African emoji is exactly what the continent needs.
Graphic Designer O’Plerou Denis Grebet from Ivory Coast is changing the image of Africa using emojis.
While working on a project which required him to look at African images; he only came across images of disease and poverty.
Unfortunately most articles about Africa tell one side of the story. They paint a picture of the continent at war and its people in poverty. Even though these articles maybe true, but they are selectively one sided.
The young 22 year old student was angry at how the media portrayed Africa. He felt that someone needed to complete the image of Africa by telling the other side of the story.
Grebet used his Graphic Design Skills to create more than 350 free emojis that revealed the beauty of Africa with its diverse and rich culture.
Using YouTube videos he learned how to make an emoji back in September 2017.
Like a good student he took down notes on emoji creation lessons.
His first emoji was of Foutou(a staple Ivorian meal made from ground cassava flour and mashed plantains).
Africa has a quality of life, a rich heritage which has been lost in the chronicles of history. Decolonized education should motivate the young generation to take responsibility for telling the African story from their own personal experiences.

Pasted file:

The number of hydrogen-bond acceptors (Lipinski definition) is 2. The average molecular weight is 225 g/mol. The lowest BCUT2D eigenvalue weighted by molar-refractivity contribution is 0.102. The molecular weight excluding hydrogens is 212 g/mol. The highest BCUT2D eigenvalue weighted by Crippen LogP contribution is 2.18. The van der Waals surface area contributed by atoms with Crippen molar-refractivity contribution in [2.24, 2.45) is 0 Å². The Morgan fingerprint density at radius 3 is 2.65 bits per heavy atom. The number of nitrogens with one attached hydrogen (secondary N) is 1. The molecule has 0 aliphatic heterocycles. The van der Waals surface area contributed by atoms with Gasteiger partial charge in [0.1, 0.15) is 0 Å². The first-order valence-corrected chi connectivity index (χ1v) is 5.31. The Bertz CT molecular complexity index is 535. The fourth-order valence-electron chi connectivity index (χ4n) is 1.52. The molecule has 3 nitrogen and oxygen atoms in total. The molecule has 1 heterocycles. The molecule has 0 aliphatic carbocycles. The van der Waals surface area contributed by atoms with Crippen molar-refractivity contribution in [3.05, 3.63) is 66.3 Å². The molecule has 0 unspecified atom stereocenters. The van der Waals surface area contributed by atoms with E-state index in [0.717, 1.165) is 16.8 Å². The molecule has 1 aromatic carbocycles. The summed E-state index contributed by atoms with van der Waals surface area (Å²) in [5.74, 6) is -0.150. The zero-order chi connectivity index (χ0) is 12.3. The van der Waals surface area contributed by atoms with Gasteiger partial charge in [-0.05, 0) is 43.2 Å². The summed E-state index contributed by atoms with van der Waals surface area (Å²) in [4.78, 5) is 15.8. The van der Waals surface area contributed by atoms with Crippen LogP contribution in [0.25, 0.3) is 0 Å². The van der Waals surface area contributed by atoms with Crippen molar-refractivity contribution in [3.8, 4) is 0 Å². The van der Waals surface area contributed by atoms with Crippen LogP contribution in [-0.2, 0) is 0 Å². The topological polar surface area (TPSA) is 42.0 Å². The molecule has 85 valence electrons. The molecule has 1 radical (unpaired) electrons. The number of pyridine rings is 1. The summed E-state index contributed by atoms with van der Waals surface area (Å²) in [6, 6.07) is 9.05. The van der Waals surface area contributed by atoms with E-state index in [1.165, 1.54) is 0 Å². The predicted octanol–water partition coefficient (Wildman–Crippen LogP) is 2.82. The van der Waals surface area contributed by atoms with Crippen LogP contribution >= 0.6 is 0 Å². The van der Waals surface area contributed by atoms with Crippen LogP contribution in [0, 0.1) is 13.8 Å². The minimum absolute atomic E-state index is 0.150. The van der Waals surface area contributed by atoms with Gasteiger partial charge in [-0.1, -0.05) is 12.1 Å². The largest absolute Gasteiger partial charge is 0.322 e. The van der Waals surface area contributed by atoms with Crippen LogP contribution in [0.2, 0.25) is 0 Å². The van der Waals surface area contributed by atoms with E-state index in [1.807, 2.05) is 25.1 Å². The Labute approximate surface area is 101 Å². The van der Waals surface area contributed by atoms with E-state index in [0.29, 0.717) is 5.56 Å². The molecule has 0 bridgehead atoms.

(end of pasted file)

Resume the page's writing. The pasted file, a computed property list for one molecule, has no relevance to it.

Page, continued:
Grebet is the outcome of such motivation!
After long hours of practice, he used his instagram account to publish the African emoji.
The reaction from the insta community told him that he was on to something when over 2000 people responded by following him in one week!
“I posted them on Instagram because it is a visual platform and people are more ready to see art there,” he said in a CNN interview.
Emojis have become the way in which we express ourselves. A language in art used to communicate the feelings of a person. This is more powerful.
Zouzoukwa means “image” in the Bete (one of languages spoken in Ivory Coast).
The Zouzoukwa app has been downloaded more than 120,000 times on Google Play and the Apple app store.
Grebet had supportive parents who encouraged him to pursue his passion; such support has led to the young man winning the Young Talent Award in March at the Africa Digital Communication Days.
Grebet says “The next step for me, after Zouzoukwa, is to learn about 3D and virtual reality, in order to create filters and find a new way to pay tribute to the African culture.”
Article by Dumi Mbona